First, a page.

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Primetime TV shows that appeal to teenagers are promoting the “sexualization” of girls at an alarming rate, including more portrayals of underage females being objectified than adults, especially for laughs, according to the Parents Television Council.
The watchdog group is calling on producers, advertisers and government regulators to take an honest assessment of the sexually provocative way girls are portrayed on TV and take it down a notch. Or two.
PTC president Tim Winter, armed with a 20-page study the group released Wednesday, hosted a conference call with journalists and others to ask Hollywood to treat sex much as it has smoking: Strip it out where possible, for children’s sake.
“They can step up. They can tone it down,” he said.
PTC analysts looked at the top 14 scripted shows that Nielsen identified as being popular among children 12-17, including The Office, NCIS, Two and a Half Men, The Big Bang Theory and The Vampire Diaries.
“Underage female characters are shown participating in a higher percentage of sexual depictions compared to adults,” according to the study, called Sexualized Teen Girls: Tinseltown’s New Target.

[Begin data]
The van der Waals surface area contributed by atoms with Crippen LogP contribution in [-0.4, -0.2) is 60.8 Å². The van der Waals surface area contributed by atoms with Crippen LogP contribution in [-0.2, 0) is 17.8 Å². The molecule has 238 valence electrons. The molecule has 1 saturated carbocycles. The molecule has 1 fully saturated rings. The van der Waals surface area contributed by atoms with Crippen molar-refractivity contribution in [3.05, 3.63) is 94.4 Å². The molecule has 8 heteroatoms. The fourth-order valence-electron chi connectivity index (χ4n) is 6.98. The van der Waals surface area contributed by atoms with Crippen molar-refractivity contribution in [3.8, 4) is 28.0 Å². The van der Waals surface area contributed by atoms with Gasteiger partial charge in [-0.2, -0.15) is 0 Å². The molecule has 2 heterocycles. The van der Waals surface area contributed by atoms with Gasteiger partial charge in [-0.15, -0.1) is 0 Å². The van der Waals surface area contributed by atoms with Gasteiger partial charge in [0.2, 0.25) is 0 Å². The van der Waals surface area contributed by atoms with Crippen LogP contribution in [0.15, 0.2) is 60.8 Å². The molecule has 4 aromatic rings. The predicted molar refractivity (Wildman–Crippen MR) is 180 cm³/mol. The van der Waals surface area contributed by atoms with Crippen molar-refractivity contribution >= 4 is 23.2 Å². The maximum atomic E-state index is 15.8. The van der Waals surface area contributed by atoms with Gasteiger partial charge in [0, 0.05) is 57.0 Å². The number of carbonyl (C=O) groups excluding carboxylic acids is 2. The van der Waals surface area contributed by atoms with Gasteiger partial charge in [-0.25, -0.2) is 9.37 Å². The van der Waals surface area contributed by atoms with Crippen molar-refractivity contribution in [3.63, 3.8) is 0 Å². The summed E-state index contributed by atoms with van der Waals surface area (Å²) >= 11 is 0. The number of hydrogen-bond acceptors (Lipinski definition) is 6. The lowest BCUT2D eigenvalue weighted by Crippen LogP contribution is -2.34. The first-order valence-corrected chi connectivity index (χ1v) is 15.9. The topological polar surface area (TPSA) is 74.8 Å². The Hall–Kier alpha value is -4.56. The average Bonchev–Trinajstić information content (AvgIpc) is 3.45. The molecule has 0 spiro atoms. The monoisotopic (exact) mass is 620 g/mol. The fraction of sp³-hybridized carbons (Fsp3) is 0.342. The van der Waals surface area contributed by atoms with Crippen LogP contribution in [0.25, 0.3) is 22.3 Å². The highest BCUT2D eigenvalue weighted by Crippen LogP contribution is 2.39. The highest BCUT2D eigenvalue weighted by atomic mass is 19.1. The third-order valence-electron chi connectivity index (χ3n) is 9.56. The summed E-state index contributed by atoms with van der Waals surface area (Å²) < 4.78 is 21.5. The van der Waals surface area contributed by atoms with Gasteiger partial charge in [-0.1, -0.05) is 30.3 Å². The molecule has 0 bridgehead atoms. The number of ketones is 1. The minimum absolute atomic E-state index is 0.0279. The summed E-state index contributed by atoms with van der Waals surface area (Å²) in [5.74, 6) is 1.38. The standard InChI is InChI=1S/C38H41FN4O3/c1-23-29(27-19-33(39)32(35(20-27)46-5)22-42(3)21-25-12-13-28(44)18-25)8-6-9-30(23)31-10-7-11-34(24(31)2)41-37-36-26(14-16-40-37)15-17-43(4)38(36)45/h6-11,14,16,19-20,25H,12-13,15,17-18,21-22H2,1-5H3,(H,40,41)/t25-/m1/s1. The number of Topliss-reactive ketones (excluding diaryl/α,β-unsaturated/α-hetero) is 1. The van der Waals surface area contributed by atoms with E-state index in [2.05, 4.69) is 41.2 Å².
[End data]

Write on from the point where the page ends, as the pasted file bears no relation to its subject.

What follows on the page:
The PTC posted at its website a video montage to make its point.
The PTC argues that girls are increasingly shown as having their worth dependent upon their sexuality, a media phenomenon it says leads to passivity, depression, eating disorders and low self-esteem.
The report notes that 73 percent of televised sexual incidents that involved girls under 18 were designed to be funny, thus using “laughter to desensitize and trivialize topics that might normally be viewed as disturbing.”
The study says 98 percent of the portrayals of underage girls acting in a sexual manner occurred with partners with whom they have no committed relationship, and 75 percent of such shows don’t include the “S” descriptor beforehand to warn parents what’s coming.
To bolster the PTC’s case, the group put several experts on its conference call Wednesday, including former model Nicole Clark, who made the 2008 documentary film Cover Girl Culture: Awakening the Media Generation.
“Our girls are being sexually objectified as young as 6,” said Clark, who is pregnant and broke down into tears several times during her presentation. “How did things get so crazy?”
Television executives are robbing children of their innocence — “preying on them” — she said, and their victims aren’t strong enough to reject the destructive messages.
“Why can’t the media be on our side?” she said.
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